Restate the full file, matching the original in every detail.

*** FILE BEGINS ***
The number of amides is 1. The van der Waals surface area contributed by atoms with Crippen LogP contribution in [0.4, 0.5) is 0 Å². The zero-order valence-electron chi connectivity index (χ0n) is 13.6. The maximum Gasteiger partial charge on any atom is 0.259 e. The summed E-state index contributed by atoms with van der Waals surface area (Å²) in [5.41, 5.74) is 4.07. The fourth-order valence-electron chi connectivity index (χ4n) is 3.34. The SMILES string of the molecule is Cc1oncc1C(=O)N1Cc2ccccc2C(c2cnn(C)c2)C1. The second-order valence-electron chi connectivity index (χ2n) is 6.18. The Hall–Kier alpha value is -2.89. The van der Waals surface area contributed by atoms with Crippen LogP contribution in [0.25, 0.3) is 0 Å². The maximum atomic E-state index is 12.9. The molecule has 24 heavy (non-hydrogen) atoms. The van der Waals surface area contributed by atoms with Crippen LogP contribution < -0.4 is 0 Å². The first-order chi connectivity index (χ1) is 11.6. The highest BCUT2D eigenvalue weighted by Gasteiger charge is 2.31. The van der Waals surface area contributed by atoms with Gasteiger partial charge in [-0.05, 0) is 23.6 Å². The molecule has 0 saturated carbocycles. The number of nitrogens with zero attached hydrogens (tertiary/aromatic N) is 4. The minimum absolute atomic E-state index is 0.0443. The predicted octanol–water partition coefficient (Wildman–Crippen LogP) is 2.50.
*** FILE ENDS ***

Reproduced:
The number of amides is 1. The van der Waals surface area contributed by atoms with Crippen LogP contribution in [0.4, 0.5) is 0 Å². The zero-order valence-electron chi connectivity index (χ0n) is 13.6. The maximum Gasteiger partial charge on any atom is 0.259 e. The summed E-state index contributed by atoms with van der Waals surface area (Å²) in [5.41, 5.74) is 4.07. The fourth-order valence-electron chi connectivity index (χ4n) is 3.34. The SMILES string of the molecule is Cc1oncc1C(=O)N1Cc2ccccc2C(c2cnn(C)c2)C1. The second-order valence-electron chi connectivity index (χ2n) is 6.18. The Hall–Kier alpha value is -2.89. The van der Waals surface area contributed by atoms with Crippen LogP contribution in [0.25, 0.3) is 0 Å². The maximum atomic E-state index is 12.9. The molecule has 24 heavy (non-hydrogen) atoms. The van der Waals surface area contributed by atoms with Crippen LogP contribution < -0.4 is 0 Å². The first-order chi connectivity index (χ1) is 11.6. The highest BCUT2D eigenvalue weighted by Gasteiger charge is 2.31. The van der Waals surface area contributed by atoms with Gasteiger partial charge in [-0.05, 0) is 23.6 Å². The molecule has 0 saturated carbocycles. The number of nitrogens with zero attached hydrogens (tertiary/aromatic N) is 4. The minimum absolute atomic E-state index is 0.0443. The predicted octanol–water partition coefficient (Wildman–Crippen LogP) is 2.50.